Posts Tagged ‘repentance

17
Sep
18

How Much is Enough?

PerpetratorsHow much is enough?

In many ways the answer to that question depends on what we’re talking about, doesn’t it?

Asking how much money is enough, for example, might lead us to a very different answer than asking how much health or freedom or cuteness is enough.

Today I am asking specifically about penance… as in “How much penance is enough?”

My question is prompted by an August 28 story in the New York Times about the re-emergence of the comedian Louis C.K. less than nine months after he admitted to a wide variety of sexual misconduct allegations.

As you might expect, there were a LOT of people quoted in that article that did not think nine months was long enough for him to be out of circulation. In fact, a fellow comedian named Sarah Lazarus put the whole thing into a great perspective when she said, “I’m still on the same shampoo bottle as when louis ck’s time out started.”

I don’t really have a good answer to the “how much is enough” question, but I will not hesitate to declare my opinion that nine months seems WAY too short a time of banishment for the kind of stuff Mr. C.K. is reported to have done.

So are we going to start seeing Matt Lauer or Kevin Spacey or Charlie Rose pop up again on our TV screens after their respective timeouts have expired?

Harvey Weinstein? It’s probably safe to say he is gone for good.

And so, not only am I completely without answers to the “how much penance is enough?” question, I am not even sure I know which yardstick we should use to measure it with!

For example, should we measure by the “equivalency of pain inflicted” yardstick? In other words, should each of these perpetrators stay locked in their dungeons until they have experienced the same amount of pain that they caused their victims?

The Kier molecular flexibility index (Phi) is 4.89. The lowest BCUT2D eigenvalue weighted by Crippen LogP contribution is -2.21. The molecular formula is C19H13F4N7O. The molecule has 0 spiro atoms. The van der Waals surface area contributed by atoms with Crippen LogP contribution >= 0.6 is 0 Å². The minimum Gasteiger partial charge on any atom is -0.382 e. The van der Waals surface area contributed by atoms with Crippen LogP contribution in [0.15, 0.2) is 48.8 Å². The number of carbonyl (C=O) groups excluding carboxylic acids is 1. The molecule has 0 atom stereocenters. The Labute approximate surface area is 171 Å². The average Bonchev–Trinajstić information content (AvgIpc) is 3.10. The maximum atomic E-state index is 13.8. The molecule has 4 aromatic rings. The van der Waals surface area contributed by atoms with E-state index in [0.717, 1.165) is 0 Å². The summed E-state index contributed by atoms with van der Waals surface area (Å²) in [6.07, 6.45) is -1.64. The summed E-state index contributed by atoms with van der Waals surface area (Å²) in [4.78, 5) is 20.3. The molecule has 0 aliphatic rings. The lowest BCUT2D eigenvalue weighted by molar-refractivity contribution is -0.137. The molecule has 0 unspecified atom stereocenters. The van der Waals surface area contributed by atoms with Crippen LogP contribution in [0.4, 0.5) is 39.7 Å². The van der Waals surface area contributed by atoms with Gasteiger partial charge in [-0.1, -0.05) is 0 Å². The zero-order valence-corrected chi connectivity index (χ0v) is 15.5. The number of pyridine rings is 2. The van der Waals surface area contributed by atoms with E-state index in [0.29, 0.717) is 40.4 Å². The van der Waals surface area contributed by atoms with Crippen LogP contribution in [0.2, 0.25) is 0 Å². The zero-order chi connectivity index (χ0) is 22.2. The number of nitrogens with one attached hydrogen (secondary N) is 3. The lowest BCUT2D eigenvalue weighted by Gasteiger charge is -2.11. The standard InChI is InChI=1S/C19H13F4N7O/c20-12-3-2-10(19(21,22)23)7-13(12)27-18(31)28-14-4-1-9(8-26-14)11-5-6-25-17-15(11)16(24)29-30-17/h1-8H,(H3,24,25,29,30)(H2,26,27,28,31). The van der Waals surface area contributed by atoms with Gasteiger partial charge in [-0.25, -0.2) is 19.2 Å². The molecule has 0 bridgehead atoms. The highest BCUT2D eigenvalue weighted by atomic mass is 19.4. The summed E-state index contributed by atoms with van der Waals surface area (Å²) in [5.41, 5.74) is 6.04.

Some believe that is the right approach. If so, nine months of exile doesn’t even BEGIN to scratch the surface of inflicted pain, based on statements from several of C.K.’s victims.

Should we perhaps use the “level of remorse” yardstick? So when the “Remorse-O-Meter” we’ve hooked up to these guys reaches a certain level, we cut them loose?

Then there is the rehabilitation yardstick to consider. I have heard stories about mandated sensitivity training for Weinstein, but what about any of those other wrongdoers? And does it make sense to send them back out there once they receive their certificate of completion?

Or should we just never, ever have to see any of them in public ever again?

Admittedly, this is not a close parallel, but I have known people in the ministry who have committed some fairly serious transgressions. In each case there was an assessment of the “damage done,” and a path to recovery prescribed for them.

Because of the severity of their transgressions, a few of those pastors never did return to ministry. But for others, there was never less than a two-year absence.

Yes, the perspective of faith advocates for the forgiveness for sinners. In my own life I can vividly recall times when I have hurt others, messed up, and made horrible mistakes, and then experienced the grace of a loving God who took pity on me and said, “Neither do I condemn you. Go and sin no more.” (John 8:11, NRSV).

But I also know that forgiveness is not for you or me to extend… unless we were the ones victimized. If you were not damaged by Louis C.K., Matt Lauer, Charlie Rose, Kevin Spacey, or Harvey Weinstein (or others), YOU do not get to forgive them.

That’s God’s job.

In the same way, the “how much penance is enough” question is not for me or you to decide. It is strictly in the hands of the only ONE who can read the heart and mind of the transgressor.